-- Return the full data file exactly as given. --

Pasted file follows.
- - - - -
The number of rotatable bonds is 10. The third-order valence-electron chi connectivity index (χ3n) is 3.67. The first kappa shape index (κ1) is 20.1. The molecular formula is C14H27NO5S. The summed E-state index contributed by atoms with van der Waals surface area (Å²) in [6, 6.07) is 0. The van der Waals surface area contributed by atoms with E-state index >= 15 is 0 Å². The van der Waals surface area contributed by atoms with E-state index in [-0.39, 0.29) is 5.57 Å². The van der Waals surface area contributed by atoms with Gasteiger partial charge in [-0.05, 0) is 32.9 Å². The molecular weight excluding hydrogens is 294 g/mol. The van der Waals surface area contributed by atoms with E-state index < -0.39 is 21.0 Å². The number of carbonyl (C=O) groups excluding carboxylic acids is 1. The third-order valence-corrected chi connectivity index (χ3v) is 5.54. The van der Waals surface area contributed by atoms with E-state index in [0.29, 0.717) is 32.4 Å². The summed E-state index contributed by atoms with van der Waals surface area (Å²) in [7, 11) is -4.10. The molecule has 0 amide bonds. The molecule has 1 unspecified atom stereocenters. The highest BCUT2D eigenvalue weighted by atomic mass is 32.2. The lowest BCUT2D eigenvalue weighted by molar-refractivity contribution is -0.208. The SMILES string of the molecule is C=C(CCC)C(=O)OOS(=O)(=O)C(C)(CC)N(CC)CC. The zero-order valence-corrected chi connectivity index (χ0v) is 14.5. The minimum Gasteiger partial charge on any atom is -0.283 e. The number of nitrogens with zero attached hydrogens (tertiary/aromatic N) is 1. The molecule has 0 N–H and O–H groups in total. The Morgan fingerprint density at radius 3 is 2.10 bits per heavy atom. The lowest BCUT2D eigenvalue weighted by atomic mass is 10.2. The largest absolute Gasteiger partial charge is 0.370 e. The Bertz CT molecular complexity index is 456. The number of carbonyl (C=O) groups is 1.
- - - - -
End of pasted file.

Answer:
The number of rotatable bonds is 10. The third-order valence-electron chi connectivity index (χ3n) is 3.67. The first kappa shape index (κ1) is 20.1. The molecular formula is C14H27NO5S. The summed E-state index contributed by atoms with van der Waals surface area (Å²) in [6, 6.07) is 0. The van der Waals surface area contributed by atoms with E-state index >= 15 is 0 Å². The van der Waals surface area contributed by atoms with E-state index in [-0.39, 0.29) is 5.57 Å². The van der Waals surface area contributed by atoms with Gasteiger partial charge in [-0.05, 0) is 32.9 Å². The molecular weight excluding hydrogens is 294 g/mol. The van der Waals surface area contributed by atoms with E-state index < -0.39 is 21.0 Å². The number of carbonyl (C=O) groups excluding carboxylic acids is 1. The third-order valence-corrected chi connectivity index (χ3v) is 5.54. The van der Waals surface area contributed by atoms with E-state index in [0.29, 0.717) is 32.4 Å². The summed E-state index contributed by atoms with van der Waals surface area (Å²) in [7, 11) is -4.10. The molecule has 0 amide bonds. The molecule has 1 unspecified atom stereocenters. The highest BCUT2D eigenvalue weighted by atomic mass is 32.2. The lowest BCUT2D eigenvalue weighted by molar-refractivity contribution is -0.208. The SMILES string of the molecule is C=C(CCC)C(=O)OOS(=O)(=O)C(C)(CC)N(CC)CC. The zero-order valence-corrected chi connectivity index (χ0v) is 14.5. The minimum Gasteiger partial charge on any atom is -0.283 e. The number of nitrogens with zero attached hydrogens (tertiary/aromatic N) is 1. The molecule has 0 N–H and O–H groups in total. The Morgan fingerprint density at radius 3 is 2.10 bits per heavy atom. The lowest BCUT2D eigenvalue weighted by atomic mass is 10.2. The largest absolute Gasteiger partial charge is 0.370 e. The Bertz CT molecular complexity index is 456. The number of carbonyl (C=O) groups is 1.